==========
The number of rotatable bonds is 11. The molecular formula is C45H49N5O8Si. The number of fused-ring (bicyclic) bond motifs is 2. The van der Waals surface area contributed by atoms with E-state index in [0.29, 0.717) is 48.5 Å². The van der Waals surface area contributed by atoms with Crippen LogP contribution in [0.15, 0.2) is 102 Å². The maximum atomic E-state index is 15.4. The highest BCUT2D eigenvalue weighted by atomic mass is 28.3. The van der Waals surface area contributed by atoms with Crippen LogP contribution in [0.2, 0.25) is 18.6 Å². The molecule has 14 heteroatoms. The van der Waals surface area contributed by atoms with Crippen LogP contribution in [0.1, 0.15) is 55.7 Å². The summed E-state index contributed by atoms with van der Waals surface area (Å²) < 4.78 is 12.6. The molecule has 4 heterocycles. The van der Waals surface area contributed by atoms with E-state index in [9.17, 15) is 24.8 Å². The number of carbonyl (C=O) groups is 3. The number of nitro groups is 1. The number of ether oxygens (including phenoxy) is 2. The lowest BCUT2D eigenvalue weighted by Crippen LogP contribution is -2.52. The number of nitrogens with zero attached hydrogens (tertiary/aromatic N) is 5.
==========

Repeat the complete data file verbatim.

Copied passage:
The number of rotatable bonds is 11. The molecular formula is C45H49N5O8Si. The number of fused-ring (bicyclic) bond motifs is 2. The van der Waals surface area contributed by atoms with E-state index in [0.29, 0.717) is 48.5 Å². The van der Waals surface area contributed by atoms with Crippen LogP contribution in [0.15, 0.2) is 102 Å². The maximum atomic E-state index is 15.4. The highest BCUT2D eigenvalue weighted by atomic mass is 28.3. The van der Waals surface area contributed by atoms with Crippen LogP contribution in [0.2, 0.25) is 18.6 Å². The molecule has 14 heteroatoms. The van der Waals surface area contributed by atoms with Crippen LogP contribution in [0.1, 0.15) is 55.7 Å². The summed E-state index contributed by atoms with van der Waals surface area (Å²) < 4.78 is 12.6. The molecule has 4 heterocycles. The van der Waals surface area contributed by atoms with E-state index in [9.17, 15) is 24.8 Å². The number of carbonyl (C=O) groups is 3. The number of nitro groups is 1. The number of ether oxygens (including phenoxy) is 2. The lowest BCUT2D eigenvalue weighted by Crippen LogP contribution is -2.52. The number of nitrogens with zero attached hydrogens (tertiary/aromatic N) is 5.